New Zealand might see offerings like San Francisco's Hotspot 2.0 service by the end of this year or early next year, but this would depend on the carriers in the country.
"It is up to the carriers in the country. I do think they are capable of it now. The good thing is that what one does, the other is likely to follow through on," Ruckus Wireless NZ country sales manager, Renilda Saguil, said .
The cities of San Francisco and San Jose used Ruckus' Smart WiFi equipment to create the municipal Hotspot 2.0 services. The service allows Hotspot 2.0 capable devices to automatically join a Wi-Fi Hotspot 2.0 service whenever the user enters the service area, and is meant to rival cellular coverage for broadband access.
"The first release of the service is the one where seamless authentication is allowed on devices with SIM cards. The second release is seamless even without a SIM card, allowing laptops and tablets to tap into the service automatically," Saguil said
"That is what San Francisco and San Hose has now. That is a tricky one, because if the carriers want to integrate it into the core network, your user credentials should be connected to your mobile and the Wi-Fi network. It is a bit difficult and might take a long time."
According to Saguil, NZ has been a strong market for the company, with growth occurring on both the carrier and enterprise sides.
"Ruckus has successfully branched out into other sectors such as service providers, retail and warehousing, while remaining a strong provider in the education market. I am proud to say that in the last two-and-a-half years we have diversified and have grown enormously," she said.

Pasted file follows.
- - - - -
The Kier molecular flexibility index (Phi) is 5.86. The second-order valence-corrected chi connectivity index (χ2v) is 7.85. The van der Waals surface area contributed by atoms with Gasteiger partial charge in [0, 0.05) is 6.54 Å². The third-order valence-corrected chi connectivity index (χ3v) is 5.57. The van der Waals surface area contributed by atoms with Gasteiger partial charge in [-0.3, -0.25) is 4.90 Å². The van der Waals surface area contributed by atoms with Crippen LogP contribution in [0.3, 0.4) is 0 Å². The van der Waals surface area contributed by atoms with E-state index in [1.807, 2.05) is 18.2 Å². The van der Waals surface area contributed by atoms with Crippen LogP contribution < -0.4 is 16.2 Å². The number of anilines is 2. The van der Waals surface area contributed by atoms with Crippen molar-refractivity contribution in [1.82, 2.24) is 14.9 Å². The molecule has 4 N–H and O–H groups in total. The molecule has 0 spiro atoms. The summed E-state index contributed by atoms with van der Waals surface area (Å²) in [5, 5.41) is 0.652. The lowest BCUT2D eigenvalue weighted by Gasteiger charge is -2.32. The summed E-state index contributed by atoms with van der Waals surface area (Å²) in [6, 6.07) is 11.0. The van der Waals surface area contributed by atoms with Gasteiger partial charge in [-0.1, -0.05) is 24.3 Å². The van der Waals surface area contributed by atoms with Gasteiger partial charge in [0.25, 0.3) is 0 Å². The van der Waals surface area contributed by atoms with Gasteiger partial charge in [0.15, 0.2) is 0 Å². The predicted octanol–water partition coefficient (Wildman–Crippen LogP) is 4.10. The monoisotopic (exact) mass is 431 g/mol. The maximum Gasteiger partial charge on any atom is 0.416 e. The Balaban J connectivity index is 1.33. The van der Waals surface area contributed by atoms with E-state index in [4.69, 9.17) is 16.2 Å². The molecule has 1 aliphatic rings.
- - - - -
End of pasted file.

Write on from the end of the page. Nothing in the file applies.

Ruckus works through two distributors in the country -- Connector Systems and Exeed -- and both have potential to expand into new markets, including the likes of age care, Saguil said.
"It is a very strong channel market for Ruckus. Even though I have a very strong relationship with carriers they still go to my disties. There is very minimum conflict between the two. When I see deals they are very different. At the last revenue check, Exeed was doing more outside the education market, around 80 per cent non-education. Connector Systems is very strong in the education market," she said.
The company has around 192 partners on the ground in the country through the two disties. However, only around 12 are the top partners who are making it big, according to Saguil.
"Partners have always been applying to be at Ruckus. I would encourage partners that are focused outside of education. The guys who start with age care get a different discount scheme and we support them with on-site surveys and other elements. What's also exciting about age-care is that we create managed service demands, like subscriber access management. That provides monthly recurring return for the partner," she said.
Saguil agreed though that very few of the current set of partners are capable of monthly billing.
"When I have needs I just go to the same five resellers, because I want to make sure that I have the best service delivery. But we are getting there. We are training them. It is not the knowledge, it is the willingness to invest. It is the mindset. We have seen that those who invest the time they get big bucks, because they are satisfying a need," Saguil said.
"We have Dog Days that are being run in the US. They don't focus on Ruckus technology. They focus on evolving markets and how to tap into them. This includes the likes of subscriber access management, location based services, hotspots, - we are educating our partners about these. When they see the advantages of service provision, they get less scared of the time and resources they would need to put in to make it work.
"Aside from that education, a drive to make it happen will only occur when it is a win-win situation. We need to incentivise them, see that they are investing enough time and make sure that we are investing enough time to make it work."
She added Ruckus New Zealand might take on one more full-time employee, but will not grow greatly in numbers, since it is focused on being a channel player.